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31

The Nephilim are a subject of much debate. There are a number of views on what they were, the two prominent views being the Sethite view and the Angelic view. Both are an opinion on who or what the "sons of God" are. The Nephelim are most notably mentioned in Genesis and seem to be a driving decision to send the Flood of Noah. The Nephilim were on the ...


29

Genesis 2:24–25 (ESV): Therefore a man shall leave his father and his mother and hold fast to his wife, and they shall become one flesh. 25 And the man and his wife were both naked and were not ashamed. Genesis pretty clearly views them as husband and wife, even giving their union as foundational to all other marriages.


27

As science suggests, the physical universe of time, space, and matter is not eternal. It had a beginning. Thus it was created. It was not arranged or mixed or reassembled, but created out of nothing. Genesis 1 repeatedly uses the phrase, "God said, 'Let there be...', and there was...". God spoke, and what previously did not exist began to exist. So, ...


23

Gen 6:20 reads as follows in the KJV: Of fowls after their kind, and of cattle after their kind, of every creeping thing of the earth after his kind, two of every sort shall come unto thee, to keep them alive. (emphasis added) The sense here is that the animals came to Noah, not that Noah went out and got each animal. I'm not sure that if I were a ...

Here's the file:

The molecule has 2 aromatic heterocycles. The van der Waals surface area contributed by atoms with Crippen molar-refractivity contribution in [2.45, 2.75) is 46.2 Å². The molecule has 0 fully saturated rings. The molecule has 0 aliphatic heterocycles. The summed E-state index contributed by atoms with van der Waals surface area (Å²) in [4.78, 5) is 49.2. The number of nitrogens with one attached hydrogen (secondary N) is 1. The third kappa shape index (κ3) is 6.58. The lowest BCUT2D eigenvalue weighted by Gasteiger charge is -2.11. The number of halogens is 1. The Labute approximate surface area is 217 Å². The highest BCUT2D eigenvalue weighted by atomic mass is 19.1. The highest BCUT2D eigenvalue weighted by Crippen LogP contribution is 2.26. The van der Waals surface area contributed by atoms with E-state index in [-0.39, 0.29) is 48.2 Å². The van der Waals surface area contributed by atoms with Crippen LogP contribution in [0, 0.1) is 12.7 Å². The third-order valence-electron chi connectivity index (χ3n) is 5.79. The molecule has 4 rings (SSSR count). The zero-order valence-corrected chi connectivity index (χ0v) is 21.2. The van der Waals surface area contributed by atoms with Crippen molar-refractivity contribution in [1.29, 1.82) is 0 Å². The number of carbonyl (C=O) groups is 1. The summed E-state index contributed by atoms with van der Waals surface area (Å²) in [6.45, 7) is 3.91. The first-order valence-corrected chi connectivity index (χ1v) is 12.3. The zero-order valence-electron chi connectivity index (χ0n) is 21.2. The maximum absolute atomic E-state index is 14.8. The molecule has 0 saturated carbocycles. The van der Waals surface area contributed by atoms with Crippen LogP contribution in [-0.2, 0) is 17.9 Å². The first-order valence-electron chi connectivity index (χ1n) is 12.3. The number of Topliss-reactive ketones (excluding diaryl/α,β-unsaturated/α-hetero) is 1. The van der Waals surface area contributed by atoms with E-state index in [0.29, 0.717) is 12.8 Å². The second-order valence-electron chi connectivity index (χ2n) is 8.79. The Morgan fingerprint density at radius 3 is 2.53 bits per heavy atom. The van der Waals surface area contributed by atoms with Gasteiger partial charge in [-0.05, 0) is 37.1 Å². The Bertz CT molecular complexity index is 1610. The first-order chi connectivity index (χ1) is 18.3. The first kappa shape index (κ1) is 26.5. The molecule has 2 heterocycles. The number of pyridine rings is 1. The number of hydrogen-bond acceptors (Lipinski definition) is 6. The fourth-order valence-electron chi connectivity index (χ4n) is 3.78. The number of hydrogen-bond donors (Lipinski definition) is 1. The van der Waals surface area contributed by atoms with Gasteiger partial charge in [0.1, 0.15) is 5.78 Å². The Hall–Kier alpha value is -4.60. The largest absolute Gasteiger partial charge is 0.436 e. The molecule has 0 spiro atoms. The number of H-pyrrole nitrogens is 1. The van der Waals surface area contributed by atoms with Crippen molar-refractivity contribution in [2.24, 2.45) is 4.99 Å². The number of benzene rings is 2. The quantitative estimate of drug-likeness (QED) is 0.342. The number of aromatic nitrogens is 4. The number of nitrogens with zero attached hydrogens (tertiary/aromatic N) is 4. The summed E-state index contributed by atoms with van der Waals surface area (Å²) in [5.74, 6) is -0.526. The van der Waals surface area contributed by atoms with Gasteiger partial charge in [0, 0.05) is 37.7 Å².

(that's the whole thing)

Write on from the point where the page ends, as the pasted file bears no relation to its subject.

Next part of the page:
23

Mormons believe both passages, That Adam and Eve were commanded to multiply (Genesis 1:28). Unless these partook of the fruit of the tree of knowledge Adam and Eve could not have children (2 Nephi 2:23). Also, God commanded them not to partake of the tree of knowledge of good and evil (Genesis 2:17). So really, the contradiction in Mormon belief seems to ...


22

Traditionally, many liberal theologians (e.g. Walter Bruggeman) have separated Genesis into two parts - Genesis 1 - 11 and Genesis 12 - 50. The dividing point begins with Abraham, and the tone of Genesis does change significantly at that point. In the first 11 chapters, Adam through Noah and Babel represent nearly 2000 years of human history. A broad ...